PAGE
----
Reading Not just neoliberalism...”

Ber­man, E. P. (2014). Not Just Neo­lib­er­al­ism: Eco­nom­iz­a­tion in US Sci­ence and Tech­no­logy Policy. Sci­ence, Tech­no­logy & Human Val­ues, 39(3), 397 – 431.

not-just-neo

The title of this paper says it all really. It’s good though to have a cogent argu­ment about the rela­tions between ideo­logy, policy and the changes in how sci­ence is being done. I for one very eas­ily slip into an accus­at­ory refrain when talk­ing about and usu­ally cri­ti­cising what I’ve seen to be the neo­lib­er­al (non)interventionist and policy dir­ec­tion in edu­ca­tion and sci­ence. Eliza­beth Ber­man presents a much more meas­ured pos­i­tion and con­vinces me that it’s bet­ter under­stood as an eco­nom­iz­a­tion, as she calls it, where the broad­er shift is towards pri­or­it­ising sci­entif­ic research and innov­a­tion vis-a-vis the eco­nomy and spe­cific­ally see­ing them as eco­nom­ic inputs. This recog­nises the ten­sions and com­plic­a­tions and the com­pet­ing interests that have run through the chan­ging status of the sci­ences (in the US, but sim­il­arly, I think, in the UK). 

Some­thing I think Ber­man leaves open is the rela­tion­ship between sci­ence and innov­a­tion. She makes it clear that sci­ence and innov­a­tion become inex­or­ably linked when sci­ence is seen in eco­nom­ic terms. I want, though, to bet­ter under­stand the nex­us. Indeed, but con­flat­ing sci­ence and tech­no­logy (“S&T” as Ber­man refers to it), I think there are fur­ther com­plic­a­tions here that need unrav­el­ing, ones point­ing to the entan­gle­ments of sci­ence and tech­no­logy, and where pro­gress or innov­a­tion sits between (or around) them. Can we talk of tech­no­logy without innov­a­tion? If S&T are two-parts of a unit, how can we dis­en­tangle innov­a­tion?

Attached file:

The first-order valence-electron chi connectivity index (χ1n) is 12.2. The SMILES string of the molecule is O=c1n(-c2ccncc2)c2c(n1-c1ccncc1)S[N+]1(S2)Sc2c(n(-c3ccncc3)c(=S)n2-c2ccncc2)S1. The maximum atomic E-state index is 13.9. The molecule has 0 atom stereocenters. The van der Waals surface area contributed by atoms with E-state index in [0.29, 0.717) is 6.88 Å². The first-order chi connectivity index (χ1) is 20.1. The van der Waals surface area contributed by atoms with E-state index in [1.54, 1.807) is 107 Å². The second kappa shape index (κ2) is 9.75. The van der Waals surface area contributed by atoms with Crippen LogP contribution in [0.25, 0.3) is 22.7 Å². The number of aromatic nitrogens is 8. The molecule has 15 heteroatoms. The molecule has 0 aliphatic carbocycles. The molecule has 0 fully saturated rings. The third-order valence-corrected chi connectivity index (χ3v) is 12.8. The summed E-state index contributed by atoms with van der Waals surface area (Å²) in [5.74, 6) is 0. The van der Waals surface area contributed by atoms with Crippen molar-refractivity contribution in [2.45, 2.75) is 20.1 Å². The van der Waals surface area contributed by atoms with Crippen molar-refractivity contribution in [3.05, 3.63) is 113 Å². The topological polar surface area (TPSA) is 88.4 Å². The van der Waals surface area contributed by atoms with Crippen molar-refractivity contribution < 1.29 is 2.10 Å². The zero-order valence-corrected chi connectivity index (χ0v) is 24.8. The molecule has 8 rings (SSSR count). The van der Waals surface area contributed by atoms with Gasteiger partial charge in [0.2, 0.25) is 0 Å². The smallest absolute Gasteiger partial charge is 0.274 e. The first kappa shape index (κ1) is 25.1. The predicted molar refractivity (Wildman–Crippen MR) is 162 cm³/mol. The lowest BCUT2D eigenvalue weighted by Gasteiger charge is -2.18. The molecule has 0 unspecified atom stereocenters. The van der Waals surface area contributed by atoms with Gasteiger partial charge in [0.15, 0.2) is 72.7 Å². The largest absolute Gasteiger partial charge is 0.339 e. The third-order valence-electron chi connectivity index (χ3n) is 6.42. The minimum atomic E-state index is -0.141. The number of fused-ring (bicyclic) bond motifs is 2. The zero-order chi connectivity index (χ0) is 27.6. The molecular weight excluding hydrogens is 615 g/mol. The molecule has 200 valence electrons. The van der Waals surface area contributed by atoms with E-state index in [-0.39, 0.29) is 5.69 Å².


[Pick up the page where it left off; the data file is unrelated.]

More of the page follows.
Published Data and life on the street

We’ve pub­lished a short com­ment­ary on the Ten­ison Road pro­ject in the new Big Data & Soci­ety journ­al. Down­load it here (open access).

data_and_life

Taylor, A. S., Lind­ley, S., Regan, T., & Sweeney, D. (2014). Data and life on the street. Big Data & Soci­ety, 1(2).

Abstract: What does the abund­ance of data and pro­lif­er­a­tion of data-making meth­ods mean for the ordin­ary per­son, the per­son on the street? And, what could they come to mean? In this paper, we present an over­view of a year-long pro­ject to exam­ine just such ques­tions and com­plic­ate, in some ways, what it is to ask them. The pro­ject is a col­lect­ive exer­cise in which we – a mix­ture of social sci­ent­ists, design­ers and makers – and those liv­ing and work­ing on one street in Cam­bridge (UK), Ten­ison Road, are work­ing to think through how data might be mater­i­al­ised and come to mat­ter. The pro­ject aims to bet­ter under­stand the spe­cificit­ies and con­tin­gen­cies that arise when data is pro­duced and used in place. Mid-way through the pro­ject, we use this com­ment­ary to give some back­ground to the work and detail one or two of the troubles we have encountered in put­ting loc­ally rel­ev­ant data to work. We also touch on a meth­od­o­lo­gic­al stand­point we are work­ing our way into and through, one that we hope com­plic­ates the sep­ar­a­tions between sub­ject and object in data-making and opens up pos­sib­il­it­ies for a gen­er­at­ive refig­ur­ing of the man­i­fold rela­tions.

on Leakiness and creepiness in app space”